9

We are using SQLite in memory for all our database tests. We are using a single ADO connection for the tests that is reused for all NH sessions opened by the same test.

  1. Before every test: create connection
  2. Create schema on this connection
  3. Run test. The same connection is used for all sessions
  4. After test: close connection

This allows also running tests with several sessions included. The SessionFactory is also created once for all tests, because the reading of the mapping files takes quite some time.


Edit

Use of the Shared Cache

Since System.Data.Sqlite 1.0.82 (or Sqlite 3.7.13), there is a Shared Cache, which allows several connections to share the same data, also for In-Memory databases. This allows creation of the in-memory-database in one connection, and use it in another. (I didn't try it yet, but in theory, this should work):

  • Change the connection string to file::memory:?cache=shared
  • Open a connection and create the schema
  • Keep this connection open until the end of the test
  • Let NH create other connections (normal behavior) during the test.
  • Do you use the OpenSession overload to suppy the connection or do you have a more cunning way of using the same connection? – Graham Ambrose May 11 '09 at 12:38
  • I use OpenSession(IDbConnection), and get the connection once from sessionFactory.ConnectionProvider.GetConnection(). I could probably implement my own ConnectionProvider, then it would only be a matter of configuration. But I didn't have the time to do this until now. – Stefan Steinegger May 11 '09 at 13:43
8

I had similar problems that lasted even after opening the ISession as stated above, and adding "Pooling=True;Max Pool Size=1" to my connection string. It helped, but I still had some cases where the connection would close during a test (usually right after committing a transaction).

What finally worked for me was setting the property "connection.release_mode" to "on_close" in my SessionFactory configuration.

My configuration in the app.config file now look likes this:

  <hibernate-configuration xmlns="urn:nhibernate-configuration-2.2">
    <reflection-optimizer use="true" />
    <session-factory>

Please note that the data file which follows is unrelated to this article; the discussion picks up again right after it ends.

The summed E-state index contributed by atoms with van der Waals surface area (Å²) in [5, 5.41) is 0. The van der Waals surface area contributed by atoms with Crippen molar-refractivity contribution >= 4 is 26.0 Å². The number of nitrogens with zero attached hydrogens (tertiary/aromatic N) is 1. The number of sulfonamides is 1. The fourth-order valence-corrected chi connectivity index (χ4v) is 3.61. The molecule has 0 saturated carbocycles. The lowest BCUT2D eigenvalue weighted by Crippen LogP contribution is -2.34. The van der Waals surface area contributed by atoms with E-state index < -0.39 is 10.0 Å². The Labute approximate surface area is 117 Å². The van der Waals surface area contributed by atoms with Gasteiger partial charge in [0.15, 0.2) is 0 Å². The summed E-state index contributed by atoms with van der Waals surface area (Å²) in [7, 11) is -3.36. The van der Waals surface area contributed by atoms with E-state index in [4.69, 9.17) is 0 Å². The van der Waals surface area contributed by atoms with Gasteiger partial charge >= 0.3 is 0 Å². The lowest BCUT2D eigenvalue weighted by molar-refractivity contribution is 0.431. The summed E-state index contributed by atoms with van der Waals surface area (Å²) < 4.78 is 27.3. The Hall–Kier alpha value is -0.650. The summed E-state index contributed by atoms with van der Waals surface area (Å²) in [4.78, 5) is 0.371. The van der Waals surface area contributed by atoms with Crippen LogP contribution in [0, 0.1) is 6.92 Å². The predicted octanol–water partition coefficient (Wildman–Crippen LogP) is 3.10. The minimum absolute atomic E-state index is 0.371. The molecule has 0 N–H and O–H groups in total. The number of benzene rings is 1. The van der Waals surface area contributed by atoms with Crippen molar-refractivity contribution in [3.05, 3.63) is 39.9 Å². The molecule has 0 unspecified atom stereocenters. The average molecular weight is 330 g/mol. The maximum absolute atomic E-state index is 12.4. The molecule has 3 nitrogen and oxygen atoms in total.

<property name="connection.connection_string_name">testSqlLiteDB</property>
      <property name="connection.driver_class">NHibernate.Driver.SQLite20Driver</property>
      <property name="connection.provider">NHibernate.Connection.DriverConnectionProvider</property>
      <property name="connection.release_mode">on_close</property>
      <property name="dialect">NHibernate.Dialect.SQLiteDialect</property>
      <property name="proxyfactory.factory_class">NHibernate.ByteCode.Castle.ProxyFactoryFactory, NHibernate.ByteCode.Castle</property>
      <property name="query.substitutions">true=1;false=0</property>
    </session-factory>
  </hibernate-configuration>

Hope it helps!

  • Tried this solution but it has a serious draw-back when using HiLo Id-Generators. When inserting a hughe amount of new database entries this solution breaks. The reason is that nhibernate can only obtain one connection but might need an additional one to get the next HiLo-Range from the DB. With newer versions of sqlite the better solution is to use the solutiuon that decates provided link. – hessenmob82 Aug 25 '16 at 20:23
1

I hade alot off problems with SQLite memory database. So now we are using SQLite working with files on a ramdrive disk.

  • 1
    This might have been a solution in the past but is unnecessary with newer versions of sqlite as they provide the ability to use a shared scope of the database. This is much easier to use and less tooling intensive. For a up-to-date solution see the following answer – hessenmob82 Aug 25 '16 at 20:32
0

Just a wild guess, but is the sql output by NHibernate using a command unsupported by sqlite?

Also, What happens if you use a file instead of memory? (System.IO.Path.GetTempFileName() would work i think...)

0

I am doing it with Rhino Commons. If you don't want to use Rhino Commons you can study the source do see how it does it. The only problem I have had is that SQLite does not support nested transactions. This forced me to change my code to support integration testing. Integration testing with in memory database is so awesome, I decided it was a fair compromise.

0

Just want to thank decates. Been trying to solve this for a couple of months now and all I had to do was add

FullUri=file:memorydb.db?mode=memory&cache=shared

to the connection string in my nhibernate config file. Also using just NHibernate with *.hbm.xml and not FNH and didn't really have to modify my code at all!

0

I got the same error, when I forgot to import the SQLite Nuget package.